An asset which, when increased, decreases the value of a related asset on the books. Two primary examples are Accumulated Depreciation, which is the contra-asset to Properties and Equipment, and the Allowance for Uncollectibles, which is the contra-asset to Accounts Receivable.
Conversion Factor:
Actuarial based formulas developed to adjust rates allowing for differences in population demographics.
Copayment:
Requiring the patient to pay part of the health care bill. These payments are used to prevent overutilization of services.
Cost-based Reimbursement:
Using the provider's cost of providing services (supplies, staff salaries, space costs, etc.) as the basis for reimbursement.
Cost-shifting:
Charging one group of patients more in order to make up for underpayment by others. Most commonly, charging some privately insured patients more in order to make up for underpayment by Medicaid or Medicare
Deductibles:
When the patient covered is responsible for paying a certain base amount before coverage begins.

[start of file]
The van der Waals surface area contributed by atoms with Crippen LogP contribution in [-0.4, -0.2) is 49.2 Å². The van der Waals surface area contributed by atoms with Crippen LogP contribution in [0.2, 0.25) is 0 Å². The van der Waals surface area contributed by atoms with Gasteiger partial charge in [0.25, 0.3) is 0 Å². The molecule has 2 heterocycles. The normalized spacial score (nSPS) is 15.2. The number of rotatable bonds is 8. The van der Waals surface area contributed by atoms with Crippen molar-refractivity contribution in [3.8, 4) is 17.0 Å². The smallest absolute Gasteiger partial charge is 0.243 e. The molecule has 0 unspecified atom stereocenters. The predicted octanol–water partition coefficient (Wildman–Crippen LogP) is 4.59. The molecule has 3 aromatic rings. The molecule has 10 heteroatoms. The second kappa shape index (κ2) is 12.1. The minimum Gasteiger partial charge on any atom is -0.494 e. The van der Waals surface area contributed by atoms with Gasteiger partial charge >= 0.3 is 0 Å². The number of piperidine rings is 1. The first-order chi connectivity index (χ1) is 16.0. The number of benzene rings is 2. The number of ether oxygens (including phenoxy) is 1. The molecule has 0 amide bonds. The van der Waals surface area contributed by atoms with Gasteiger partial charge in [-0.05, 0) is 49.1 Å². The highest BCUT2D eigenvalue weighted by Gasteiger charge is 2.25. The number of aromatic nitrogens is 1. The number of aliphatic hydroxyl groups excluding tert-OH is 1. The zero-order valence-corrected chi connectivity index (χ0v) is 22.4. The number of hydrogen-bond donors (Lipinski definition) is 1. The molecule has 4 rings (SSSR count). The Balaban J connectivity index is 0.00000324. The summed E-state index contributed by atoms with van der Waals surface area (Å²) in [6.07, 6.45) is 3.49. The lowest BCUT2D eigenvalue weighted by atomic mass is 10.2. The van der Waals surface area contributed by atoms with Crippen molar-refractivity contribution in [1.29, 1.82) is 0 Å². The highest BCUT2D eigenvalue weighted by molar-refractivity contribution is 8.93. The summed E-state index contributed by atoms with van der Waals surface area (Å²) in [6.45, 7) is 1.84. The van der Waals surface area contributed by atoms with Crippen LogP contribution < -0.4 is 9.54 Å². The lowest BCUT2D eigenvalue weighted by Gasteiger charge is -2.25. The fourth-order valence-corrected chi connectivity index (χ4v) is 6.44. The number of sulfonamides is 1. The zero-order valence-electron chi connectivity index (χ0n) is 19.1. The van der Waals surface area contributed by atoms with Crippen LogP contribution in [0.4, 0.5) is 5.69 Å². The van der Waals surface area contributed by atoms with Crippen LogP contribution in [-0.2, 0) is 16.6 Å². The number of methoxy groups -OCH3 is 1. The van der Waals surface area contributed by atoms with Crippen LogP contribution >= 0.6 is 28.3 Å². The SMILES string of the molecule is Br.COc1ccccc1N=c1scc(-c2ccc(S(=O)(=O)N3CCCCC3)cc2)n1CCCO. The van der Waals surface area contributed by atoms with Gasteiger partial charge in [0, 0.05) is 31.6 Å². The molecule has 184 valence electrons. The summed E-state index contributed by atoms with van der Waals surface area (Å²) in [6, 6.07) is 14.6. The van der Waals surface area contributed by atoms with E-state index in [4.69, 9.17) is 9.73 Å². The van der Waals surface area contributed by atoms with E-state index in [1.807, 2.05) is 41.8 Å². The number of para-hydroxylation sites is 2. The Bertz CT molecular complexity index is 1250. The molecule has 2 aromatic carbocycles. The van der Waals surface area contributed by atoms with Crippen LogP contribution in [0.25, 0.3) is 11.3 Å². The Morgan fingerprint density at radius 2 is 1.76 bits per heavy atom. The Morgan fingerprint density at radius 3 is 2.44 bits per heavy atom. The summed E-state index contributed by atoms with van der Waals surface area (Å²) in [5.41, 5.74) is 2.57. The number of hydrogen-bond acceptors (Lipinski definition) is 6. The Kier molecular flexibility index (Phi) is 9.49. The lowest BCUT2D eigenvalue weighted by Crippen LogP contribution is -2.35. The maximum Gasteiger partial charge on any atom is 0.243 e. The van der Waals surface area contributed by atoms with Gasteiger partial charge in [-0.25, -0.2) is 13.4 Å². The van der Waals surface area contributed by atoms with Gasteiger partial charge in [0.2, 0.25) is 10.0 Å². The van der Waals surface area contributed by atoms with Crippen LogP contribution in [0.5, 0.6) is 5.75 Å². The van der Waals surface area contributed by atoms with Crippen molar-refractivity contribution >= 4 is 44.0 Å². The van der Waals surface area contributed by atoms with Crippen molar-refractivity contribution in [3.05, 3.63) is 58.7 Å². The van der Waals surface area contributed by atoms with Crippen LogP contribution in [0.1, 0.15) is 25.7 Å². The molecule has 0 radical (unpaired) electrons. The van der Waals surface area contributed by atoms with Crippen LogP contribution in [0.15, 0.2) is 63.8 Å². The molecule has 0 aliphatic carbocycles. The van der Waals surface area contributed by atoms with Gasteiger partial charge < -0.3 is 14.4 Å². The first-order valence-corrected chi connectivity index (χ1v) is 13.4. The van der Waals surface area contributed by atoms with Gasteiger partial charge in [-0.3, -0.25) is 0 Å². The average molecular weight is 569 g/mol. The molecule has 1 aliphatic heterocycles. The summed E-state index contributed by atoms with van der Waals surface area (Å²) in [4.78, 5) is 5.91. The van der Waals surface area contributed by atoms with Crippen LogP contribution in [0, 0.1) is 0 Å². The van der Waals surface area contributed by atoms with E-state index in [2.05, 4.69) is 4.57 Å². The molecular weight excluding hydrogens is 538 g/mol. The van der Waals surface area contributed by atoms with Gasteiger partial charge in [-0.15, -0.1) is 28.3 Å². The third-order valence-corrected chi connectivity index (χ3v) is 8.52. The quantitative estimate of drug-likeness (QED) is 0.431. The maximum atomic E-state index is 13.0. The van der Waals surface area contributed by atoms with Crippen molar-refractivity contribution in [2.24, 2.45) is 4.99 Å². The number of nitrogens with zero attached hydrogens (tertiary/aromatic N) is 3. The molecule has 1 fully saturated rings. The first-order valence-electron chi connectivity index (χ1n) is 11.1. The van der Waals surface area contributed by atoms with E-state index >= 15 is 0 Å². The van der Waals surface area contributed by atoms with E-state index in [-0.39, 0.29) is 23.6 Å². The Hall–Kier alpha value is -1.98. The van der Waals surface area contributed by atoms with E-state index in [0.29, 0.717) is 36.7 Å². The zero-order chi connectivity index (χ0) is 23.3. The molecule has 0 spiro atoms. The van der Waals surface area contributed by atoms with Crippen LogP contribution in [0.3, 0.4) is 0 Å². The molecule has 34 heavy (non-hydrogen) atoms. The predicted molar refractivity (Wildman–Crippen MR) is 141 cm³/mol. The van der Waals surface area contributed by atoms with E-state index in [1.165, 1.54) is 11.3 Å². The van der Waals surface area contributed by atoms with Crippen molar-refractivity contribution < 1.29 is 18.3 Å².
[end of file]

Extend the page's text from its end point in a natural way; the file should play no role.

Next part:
Experience Rating:
The method of setting premium rates based on the actual health care costs of a group of groups.
DRGs:
A patient classification scheme used by Medicare that clusters patients into categories on the basis of patients' illnesses, diseases and medical problems. These classifications are then used to pay providers a set amount based on the diagnosis related group in which the patient has been classified.
Gatekeepers:
Providers (typically the PCP) who must preapprove care received by a patient, such as a visit to the specialist. Gatekeepers are utilized in most POS plans and HMO plans.